Eric Wind of Wind Vintage is known for securing hard-to-find and highly collectible watches. Now he’s opening his coveted vault to offer one Robb Report reader a possibly unique 37 mm steel Rolex Daytona Ref. 6239. The horological cognoscenti may recognize a potentially one-of-a-kind Daytona as essentially unheard of.
In all other vintage models, the hands and hour markers glow in the dark, but this piece, circa 1966, doesn’t have a space for the typical tritium lume in the hands that others have, and though the dial does have space next to its hour markers, it lacks the tritium plots. This kind of quirky, tiny detail can increase a watch’s value—and Wind doesn’t think this was a production error. “Rolex made a small number of nonluminous tool watches in the 1950s and 1960s, most notably the Milgauss, designed for scientists and doctors working in environments such as nuclear plants,” he says. Radiation-sensitive equipment, such as Geiger counters, could be activated by the luminous material, and while there’s no proof that Rolex created this Daytona for a scientific environment, it certainly makes for a great story.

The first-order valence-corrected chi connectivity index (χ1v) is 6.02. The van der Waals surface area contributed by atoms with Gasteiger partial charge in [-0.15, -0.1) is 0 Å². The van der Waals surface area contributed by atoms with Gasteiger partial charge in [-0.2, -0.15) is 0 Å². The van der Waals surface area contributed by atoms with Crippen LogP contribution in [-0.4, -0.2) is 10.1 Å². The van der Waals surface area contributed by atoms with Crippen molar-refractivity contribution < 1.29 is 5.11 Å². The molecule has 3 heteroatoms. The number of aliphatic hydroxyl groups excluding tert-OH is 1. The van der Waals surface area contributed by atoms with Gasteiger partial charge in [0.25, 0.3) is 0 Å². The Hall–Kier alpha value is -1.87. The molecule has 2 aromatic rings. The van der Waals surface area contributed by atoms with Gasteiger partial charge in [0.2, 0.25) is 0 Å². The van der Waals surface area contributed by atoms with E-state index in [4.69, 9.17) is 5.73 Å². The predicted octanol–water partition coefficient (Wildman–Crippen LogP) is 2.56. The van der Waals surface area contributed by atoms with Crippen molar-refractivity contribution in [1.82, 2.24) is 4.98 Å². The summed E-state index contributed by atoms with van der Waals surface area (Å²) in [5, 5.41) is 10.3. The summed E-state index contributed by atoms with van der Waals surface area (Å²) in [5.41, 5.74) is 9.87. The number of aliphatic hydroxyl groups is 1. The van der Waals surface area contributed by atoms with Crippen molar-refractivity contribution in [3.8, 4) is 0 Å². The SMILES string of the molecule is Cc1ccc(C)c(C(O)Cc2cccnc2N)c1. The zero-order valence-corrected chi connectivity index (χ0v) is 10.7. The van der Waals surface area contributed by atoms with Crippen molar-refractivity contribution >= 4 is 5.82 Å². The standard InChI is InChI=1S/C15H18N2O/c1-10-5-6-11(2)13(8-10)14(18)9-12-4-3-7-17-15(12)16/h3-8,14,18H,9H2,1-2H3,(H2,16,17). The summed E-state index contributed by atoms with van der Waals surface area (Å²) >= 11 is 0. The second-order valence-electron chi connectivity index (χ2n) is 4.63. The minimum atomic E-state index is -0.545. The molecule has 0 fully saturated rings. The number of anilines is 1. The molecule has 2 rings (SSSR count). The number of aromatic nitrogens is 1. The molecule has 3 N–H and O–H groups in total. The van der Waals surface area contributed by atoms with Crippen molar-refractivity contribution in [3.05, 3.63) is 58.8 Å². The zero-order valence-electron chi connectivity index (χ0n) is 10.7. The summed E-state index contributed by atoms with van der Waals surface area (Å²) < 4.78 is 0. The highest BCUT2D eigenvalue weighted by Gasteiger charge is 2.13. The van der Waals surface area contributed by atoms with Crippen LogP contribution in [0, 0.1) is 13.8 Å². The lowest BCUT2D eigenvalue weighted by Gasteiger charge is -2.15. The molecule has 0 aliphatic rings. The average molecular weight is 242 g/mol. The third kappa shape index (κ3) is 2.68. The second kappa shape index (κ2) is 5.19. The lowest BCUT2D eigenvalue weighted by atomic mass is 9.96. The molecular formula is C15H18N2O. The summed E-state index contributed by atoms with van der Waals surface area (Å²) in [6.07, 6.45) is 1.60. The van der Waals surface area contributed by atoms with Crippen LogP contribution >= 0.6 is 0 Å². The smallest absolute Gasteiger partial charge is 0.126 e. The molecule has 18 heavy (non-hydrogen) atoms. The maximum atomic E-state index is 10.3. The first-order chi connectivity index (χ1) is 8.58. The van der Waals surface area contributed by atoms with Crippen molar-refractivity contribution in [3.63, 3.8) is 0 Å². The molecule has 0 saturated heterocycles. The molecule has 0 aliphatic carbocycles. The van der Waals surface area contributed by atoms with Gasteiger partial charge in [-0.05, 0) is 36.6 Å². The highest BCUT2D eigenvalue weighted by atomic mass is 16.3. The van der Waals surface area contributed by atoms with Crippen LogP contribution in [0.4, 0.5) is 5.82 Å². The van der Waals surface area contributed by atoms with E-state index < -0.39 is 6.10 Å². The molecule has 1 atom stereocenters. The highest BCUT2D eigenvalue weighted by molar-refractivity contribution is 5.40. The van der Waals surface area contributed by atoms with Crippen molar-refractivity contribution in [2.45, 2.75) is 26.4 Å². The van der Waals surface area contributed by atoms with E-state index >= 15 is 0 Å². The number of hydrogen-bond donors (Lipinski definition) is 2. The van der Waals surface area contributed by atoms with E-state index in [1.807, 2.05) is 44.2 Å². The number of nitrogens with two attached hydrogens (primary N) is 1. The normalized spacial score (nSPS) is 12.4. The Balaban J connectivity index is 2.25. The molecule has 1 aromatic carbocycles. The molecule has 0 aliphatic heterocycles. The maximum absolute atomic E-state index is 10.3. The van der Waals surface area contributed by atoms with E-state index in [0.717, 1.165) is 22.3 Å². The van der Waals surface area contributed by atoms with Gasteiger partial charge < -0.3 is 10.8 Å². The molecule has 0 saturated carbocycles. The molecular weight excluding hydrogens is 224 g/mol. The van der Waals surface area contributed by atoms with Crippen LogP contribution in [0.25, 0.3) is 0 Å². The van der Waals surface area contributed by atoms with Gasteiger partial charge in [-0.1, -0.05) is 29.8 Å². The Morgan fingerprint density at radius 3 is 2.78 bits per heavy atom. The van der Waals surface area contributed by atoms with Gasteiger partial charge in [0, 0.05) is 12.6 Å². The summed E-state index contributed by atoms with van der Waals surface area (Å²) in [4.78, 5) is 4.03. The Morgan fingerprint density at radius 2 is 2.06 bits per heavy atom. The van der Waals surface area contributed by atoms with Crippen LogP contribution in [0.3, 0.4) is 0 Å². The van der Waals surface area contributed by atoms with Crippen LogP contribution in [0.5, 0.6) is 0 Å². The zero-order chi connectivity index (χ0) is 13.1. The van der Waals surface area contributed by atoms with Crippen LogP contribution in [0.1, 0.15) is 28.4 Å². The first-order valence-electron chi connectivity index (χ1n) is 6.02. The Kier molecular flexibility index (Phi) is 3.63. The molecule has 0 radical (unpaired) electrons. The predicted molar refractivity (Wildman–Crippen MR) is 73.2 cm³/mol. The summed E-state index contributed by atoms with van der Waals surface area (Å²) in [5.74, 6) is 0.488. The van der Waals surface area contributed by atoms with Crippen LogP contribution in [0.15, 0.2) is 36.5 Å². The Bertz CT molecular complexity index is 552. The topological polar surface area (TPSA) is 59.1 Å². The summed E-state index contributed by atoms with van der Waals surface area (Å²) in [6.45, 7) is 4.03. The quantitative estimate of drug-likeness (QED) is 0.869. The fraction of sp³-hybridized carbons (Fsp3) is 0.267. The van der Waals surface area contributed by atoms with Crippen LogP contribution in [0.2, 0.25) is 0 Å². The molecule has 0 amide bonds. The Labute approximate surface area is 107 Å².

Before Wind acquired it, the watch had a sole owner, who purchased it as a teenage department-store employee in Canada for just $375, thanks to a staff discount.
The gift also includes a full-day one-on-one tutorial on vintage watches with Wind for you (or whomever you give it to) at a mutually agreed upon location and time. $175,000